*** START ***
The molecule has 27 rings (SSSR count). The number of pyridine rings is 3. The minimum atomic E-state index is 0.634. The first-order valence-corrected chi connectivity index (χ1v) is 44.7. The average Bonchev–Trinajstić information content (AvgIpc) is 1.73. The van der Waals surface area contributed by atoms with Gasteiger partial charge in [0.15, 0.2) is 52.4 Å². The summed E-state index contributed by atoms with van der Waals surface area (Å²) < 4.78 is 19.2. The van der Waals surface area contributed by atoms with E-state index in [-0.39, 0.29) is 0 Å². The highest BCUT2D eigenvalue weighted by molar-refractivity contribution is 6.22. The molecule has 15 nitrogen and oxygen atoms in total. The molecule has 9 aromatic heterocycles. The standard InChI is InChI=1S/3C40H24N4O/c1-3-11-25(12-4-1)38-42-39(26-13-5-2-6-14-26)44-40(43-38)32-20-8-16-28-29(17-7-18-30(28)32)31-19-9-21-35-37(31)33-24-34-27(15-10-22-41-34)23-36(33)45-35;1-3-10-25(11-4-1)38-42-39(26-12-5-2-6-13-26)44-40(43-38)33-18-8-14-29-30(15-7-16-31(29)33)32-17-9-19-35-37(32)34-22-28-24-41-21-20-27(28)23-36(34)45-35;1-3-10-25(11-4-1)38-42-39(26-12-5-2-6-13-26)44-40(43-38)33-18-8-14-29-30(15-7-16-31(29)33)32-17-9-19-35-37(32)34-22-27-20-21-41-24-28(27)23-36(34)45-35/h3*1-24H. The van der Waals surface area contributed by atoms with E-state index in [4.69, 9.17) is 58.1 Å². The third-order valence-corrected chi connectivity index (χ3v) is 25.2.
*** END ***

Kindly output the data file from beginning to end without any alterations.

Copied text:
The molecule has 27 rings (SSSR count). The number of pyridine rings is 3. The minimum atomic E-state index is 0.634. The first-order valence-corrected chi connectivity index (χ1v) is 44.7. The average Bonchev–Trinajstić information content (AvgIpc) is 1.73. The van der Waals surface area contributed by atoms with Gasteiger partial charge in [0.15, 0.2) is 52.4 Å². The summed E-state index contributed by atoms with van der Waals surface area (Å²) < 4.78 is 19.2. The van der Waals surface area contributed by atoms with E-state index in [-0.39, 0.29) is 0 Å². The highest BCUT2D eigenvalue weighted by molar-refractivity contribution is 6.22. The molecule has 15 nitrogen and oxygen atoms in total. The molecule has 9 aromatic heterocycles. The standard InChI is InChI=1S/3C40H24N4O/c1-3-11-25(12-4-1)38-42-39(26-13-5-2-6-14-26)44-40(43-38)32-20-8-16-28-29(17-7-18-30(28)32)31-19-9-21-35-37(31)33-24-34-27(15-10-22-41-34)23-36(33)45-35;1-3-10-25(11-4-1)38-42-39(26-12-5-2-6-13-26)44-40(43-38)33-18-8-14-29-30(15-7-16-31(29)33)32-17-9-19-35-37(32)34-22-28-24-41-21-20-27(28)23-36(34)45-35;1-3-10-25(11-4-1)38-42-39(26-12-5-2-6-13-26)44-40(43-38)33-18-8-14-29-30(15-7-16-31(29)33)32-17-9-19-35-37(32)34-22-27-20-21-41-24-28(27)23-36(34)45-35/h3*1-24H. The van der Waals surface area contributed by atoms with E-state index in [4.69, 9.17) is 58.1 Å². The third-order valence-corrected chi connectivity index (χ3v) is 25.2.